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Students Visit Colombia on Latin America Research Trip

Students in Plaza Bolivar group photo

During the 2023 spring break, 16 Johns Hopkins SAIS students took part in a study trip to Colombia as part of their Latin America Research capstone, visiting the cities of Bogota and Medellin, March 18-26, 2023. The trip gave the students an in-depth look at contemporary issues facing Colombia, such as migration, economic development, climate change, internal security, and the peace process aimed at mitigating long-running armed conflicts in the South American nation.

Under the leadership of Jim Marckwardt, adjunct lecturer and candidate in the Doctor of International Affairs program at SAIS, the students met with Colombian academics, diplomats, and representatives from the public and private sectors.

This was an incredibly rewarding opportunity to step outside of the classroom, and I hope to stay engaged with these themes after graduation

Zachary Cohen
Marckwardt and the students first went to Bogota, Colombia’s capital city, where they met with government officials, among them finance minister Jose Antonio Ocampo, who offered his reflections on Colombia’s energy transition and the economic impact of migration. James Story, the U.S. ambassador to Venezuela, who is currently based in Bogota, shared candid reflections about migration and conflict in the region.

The group also met with Alvaro Uribe, a former president of Colombia, who offered his perspectives as an influential figure in the country’s politics and on his tenure as president (2002-2010). After leaving the presidency, Uribe served in the Colombian Senate until 2020.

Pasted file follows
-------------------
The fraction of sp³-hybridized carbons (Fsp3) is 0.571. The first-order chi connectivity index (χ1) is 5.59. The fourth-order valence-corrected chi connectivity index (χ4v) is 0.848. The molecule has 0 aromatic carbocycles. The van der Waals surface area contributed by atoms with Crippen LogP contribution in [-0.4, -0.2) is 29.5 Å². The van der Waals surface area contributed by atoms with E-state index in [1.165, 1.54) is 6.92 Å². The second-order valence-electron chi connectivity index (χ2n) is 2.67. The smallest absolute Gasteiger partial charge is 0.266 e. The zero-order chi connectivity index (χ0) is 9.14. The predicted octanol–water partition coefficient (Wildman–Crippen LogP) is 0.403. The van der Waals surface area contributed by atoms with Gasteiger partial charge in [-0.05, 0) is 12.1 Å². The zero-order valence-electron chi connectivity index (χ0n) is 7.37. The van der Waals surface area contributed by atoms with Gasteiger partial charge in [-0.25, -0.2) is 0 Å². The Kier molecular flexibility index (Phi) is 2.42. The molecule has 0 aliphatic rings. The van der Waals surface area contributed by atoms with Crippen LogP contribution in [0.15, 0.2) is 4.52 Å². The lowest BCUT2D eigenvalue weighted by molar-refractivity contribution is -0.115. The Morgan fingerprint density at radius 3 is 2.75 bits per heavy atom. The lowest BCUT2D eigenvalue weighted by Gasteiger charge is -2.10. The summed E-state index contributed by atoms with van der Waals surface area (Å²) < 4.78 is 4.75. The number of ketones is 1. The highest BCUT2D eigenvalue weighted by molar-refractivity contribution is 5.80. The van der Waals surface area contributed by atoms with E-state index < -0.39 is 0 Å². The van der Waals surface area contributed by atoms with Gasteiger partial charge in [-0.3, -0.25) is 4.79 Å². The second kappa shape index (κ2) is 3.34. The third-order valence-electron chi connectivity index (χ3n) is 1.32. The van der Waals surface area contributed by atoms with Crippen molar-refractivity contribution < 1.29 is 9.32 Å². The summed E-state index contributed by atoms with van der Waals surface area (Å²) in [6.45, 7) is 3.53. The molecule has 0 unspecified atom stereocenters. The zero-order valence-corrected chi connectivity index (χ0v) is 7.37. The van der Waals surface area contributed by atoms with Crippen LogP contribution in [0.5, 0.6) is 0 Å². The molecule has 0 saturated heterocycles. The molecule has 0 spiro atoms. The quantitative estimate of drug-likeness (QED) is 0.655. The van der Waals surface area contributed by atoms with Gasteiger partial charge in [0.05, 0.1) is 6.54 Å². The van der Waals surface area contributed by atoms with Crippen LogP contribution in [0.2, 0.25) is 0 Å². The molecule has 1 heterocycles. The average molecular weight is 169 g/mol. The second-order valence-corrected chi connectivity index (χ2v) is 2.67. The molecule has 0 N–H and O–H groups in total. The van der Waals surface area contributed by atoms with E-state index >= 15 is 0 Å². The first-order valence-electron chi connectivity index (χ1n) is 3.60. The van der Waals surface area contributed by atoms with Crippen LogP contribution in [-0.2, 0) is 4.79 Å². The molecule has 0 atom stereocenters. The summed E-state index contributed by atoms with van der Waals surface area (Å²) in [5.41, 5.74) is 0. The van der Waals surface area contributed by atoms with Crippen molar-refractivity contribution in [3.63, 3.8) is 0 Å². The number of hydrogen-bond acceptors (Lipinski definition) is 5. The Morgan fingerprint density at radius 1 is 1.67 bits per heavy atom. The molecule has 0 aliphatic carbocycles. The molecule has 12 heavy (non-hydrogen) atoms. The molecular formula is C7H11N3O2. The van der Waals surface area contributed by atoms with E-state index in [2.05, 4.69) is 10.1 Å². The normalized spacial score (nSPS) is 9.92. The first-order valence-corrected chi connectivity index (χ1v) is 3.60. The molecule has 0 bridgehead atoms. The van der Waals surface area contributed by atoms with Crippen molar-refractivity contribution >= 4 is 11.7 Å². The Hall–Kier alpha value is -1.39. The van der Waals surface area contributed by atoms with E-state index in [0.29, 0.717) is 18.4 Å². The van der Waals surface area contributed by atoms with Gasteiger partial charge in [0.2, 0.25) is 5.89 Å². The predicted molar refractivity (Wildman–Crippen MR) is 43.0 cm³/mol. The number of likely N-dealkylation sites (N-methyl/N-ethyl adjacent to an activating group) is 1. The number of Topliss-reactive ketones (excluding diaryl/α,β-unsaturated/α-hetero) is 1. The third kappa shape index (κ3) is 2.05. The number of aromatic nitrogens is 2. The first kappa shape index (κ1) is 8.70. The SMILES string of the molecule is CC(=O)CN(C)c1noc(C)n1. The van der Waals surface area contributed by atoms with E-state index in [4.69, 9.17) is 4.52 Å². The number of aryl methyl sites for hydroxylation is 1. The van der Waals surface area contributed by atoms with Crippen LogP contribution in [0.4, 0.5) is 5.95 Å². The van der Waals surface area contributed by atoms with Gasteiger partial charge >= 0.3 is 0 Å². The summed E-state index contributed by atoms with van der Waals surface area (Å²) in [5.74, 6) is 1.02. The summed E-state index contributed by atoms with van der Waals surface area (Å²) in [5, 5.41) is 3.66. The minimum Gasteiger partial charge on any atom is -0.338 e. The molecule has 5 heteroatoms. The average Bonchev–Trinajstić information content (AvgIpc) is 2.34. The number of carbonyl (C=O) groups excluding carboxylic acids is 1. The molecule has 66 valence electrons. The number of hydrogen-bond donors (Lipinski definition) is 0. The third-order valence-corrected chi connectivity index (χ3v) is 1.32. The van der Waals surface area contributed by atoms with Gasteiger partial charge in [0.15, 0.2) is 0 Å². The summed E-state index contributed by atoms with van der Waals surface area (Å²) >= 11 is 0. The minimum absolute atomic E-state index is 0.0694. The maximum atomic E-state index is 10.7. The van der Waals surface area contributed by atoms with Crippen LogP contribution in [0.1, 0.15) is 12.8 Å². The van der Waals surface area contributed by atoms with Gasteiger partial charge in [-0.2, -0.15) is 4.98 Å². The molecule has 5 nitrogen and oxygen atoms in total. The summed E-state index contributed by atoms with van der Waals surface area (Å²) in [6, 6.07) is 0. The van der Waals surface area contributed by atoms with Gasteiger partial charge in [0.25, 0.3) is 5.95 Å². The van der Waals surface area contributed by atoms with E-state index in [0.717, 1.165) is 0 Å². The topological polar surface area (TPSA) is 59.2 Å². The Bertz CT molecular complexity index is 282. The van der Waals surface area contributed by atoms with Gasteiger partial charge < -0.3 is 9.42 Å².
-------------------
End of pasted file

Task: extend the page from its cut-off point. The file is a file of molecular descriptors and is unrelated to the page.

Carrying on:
Meeting with U.S. Ambassador to Venezuela

Meeting with U.S. Ambassador to Venezuela

The SAIS delegation was welcomed by SAIS alumni in Bogota, including Francisco J. Coy, vice minister of foreign affairs, and Sergio Guzman, chief executive officer of Colombia Risk Analysis. “The support of our SAIS alumni was pivotal in enriching the academic experience and the overall success of this study trip,” Marckwardt said. “We deeply appreciate all the help they provided us in setting up meetings and organizing an alumni get-together, in addition to other forms of support."

In Medellin, Colombia’s second largest city, the study group met with delegations from Ruta N, a public-private partnership that fosters innovation and entrepreneurship, and Empresas Publicas de Medellin, a state-owned utility company. These meetings allowed the students to dig deeper into the climate-related challenges Colombia is facing, and the creative ways these organizations are working on them.

Participating students shared posts on social media on what the study trip meant to them. “This was an incredibly rewarding opportunity to step outside of the classroom, and I hope to stay engaged with these themes after graduation,” said Zachary Cohen.

Marckwardt concluded: “This research seminar focused on Latin America gave the students an opportunity to enhance their research skills, deepen their knowledge of Colombia, and build camaraderie amongst one another."

Students in Plaza Bolivar

Students in Plaza Bolivar

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